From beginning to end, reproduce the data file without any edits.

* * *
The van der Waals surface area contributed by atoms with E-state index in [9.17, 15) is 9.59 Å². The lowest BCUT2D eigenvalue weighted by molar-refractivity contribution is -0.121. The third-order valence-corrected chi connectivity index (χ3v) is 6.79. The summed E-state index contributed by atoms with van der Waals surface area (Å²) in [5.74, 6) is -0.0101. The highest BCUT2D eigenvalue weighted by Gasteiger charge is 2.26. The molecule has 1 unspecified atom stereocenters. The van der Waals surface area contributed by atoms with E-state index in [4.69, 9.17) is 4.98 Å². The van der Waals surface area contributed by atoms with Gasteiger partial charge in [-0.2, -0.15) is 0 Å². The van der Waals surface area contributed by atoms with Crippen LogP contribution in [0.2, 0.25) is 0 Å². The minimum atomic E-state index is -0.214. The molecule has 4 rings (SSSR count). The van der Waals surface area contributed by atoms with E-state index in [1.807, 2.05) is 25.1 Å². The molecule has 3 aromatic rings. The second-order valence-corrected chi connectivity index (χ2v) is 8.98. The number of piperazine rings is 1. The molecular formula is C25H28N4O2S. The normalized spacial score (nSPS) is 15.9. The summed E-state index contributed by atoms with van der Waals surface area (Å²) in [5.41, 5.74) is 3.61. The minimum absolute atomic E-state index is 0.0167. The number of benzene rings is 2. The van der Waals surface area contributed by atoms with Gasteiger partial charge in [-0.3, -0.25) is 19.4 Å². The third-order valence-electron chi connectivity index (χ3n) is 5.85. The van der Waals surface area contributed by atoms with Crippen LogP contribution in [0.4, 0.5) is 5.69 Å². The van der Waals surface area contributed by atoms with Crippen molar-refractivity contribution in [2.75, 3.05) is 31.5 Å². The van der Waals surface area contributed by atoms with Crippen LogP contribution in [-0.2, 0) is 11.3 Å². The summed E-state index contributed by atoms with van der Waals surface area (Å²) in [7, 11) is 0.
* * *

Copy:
The van der Waals surface area contributed by atoms with E-state index in [9.17, 15) is 9.59 Å². The lowest BCUT2D eigenvalue weighted by molar-refractivity contribution is -0.121. The third-order valence-corrected chi connectivity index (χ3v) is 6.79. The summed E-state index contributed by atoms with van der Waals surface area (Å²) in [5.74, 6) is -0.0101. The highest BCUT2D eigenvalue weighted by Gasteiger charge is 2.26. The molecule has 1 unspecified atom stereocenters. The van der Waals surface area contributed by atoms with E-state index in [4.69, 9.17) is 4.98 Å². The van der Waals surface area contributed by atoms with Gasteiger partial charge in [-0.2, -0.15) is 0 Å². The van der Waals surface area contributed by atoms with Crippen LogP contribution in [0.2, 0.25) is 0 Å². The minimum atomic E-state index is -0.214. The molecule has 4 rings (SSSR count). The van der Waals surface area contributed by atoms with E-state index in [1.807, 2.05) is 25.1 Å². The molecule has 3 aromatic rings. The second-order valence-corrected chi connectivity index (χ2v) is 8.98. The number of piperazine rings is 1. The molecular formula is C25H28N4O2S. The normalized spacial score (nSPS) is 15.9. The summed E-state index contributed by atoms with van der Waals surface area (Å²) in [5.41, 5.74) is 3.61. The minimum absolute atomic E-state index is 0.0167. The number of benzene rings is 2. The van der Waals surface area contributed by atoms with Gasteiger partial charge in [-0.3, -0.25) is 19.4 Å². The third-order valence-electron chi connectivity index (χ3n) is 5.85. The van der Waals surface area contributed by atoms with Crippen LogP contribution in [0.4, 0.5) is 5.69 Å². The van der Waals surface area contributed by atoms with Crippen molar-refractivity contribution in [2.75, 3.05) is 31.5 Å². The van der Waals surface area contributed by atoms with Crippen LogP contribution in [-0.2, 0) is 11.3 Å². The summed E-state index contributed by atoms with van der Waals surface area (Å²) in [7, 11) is 0.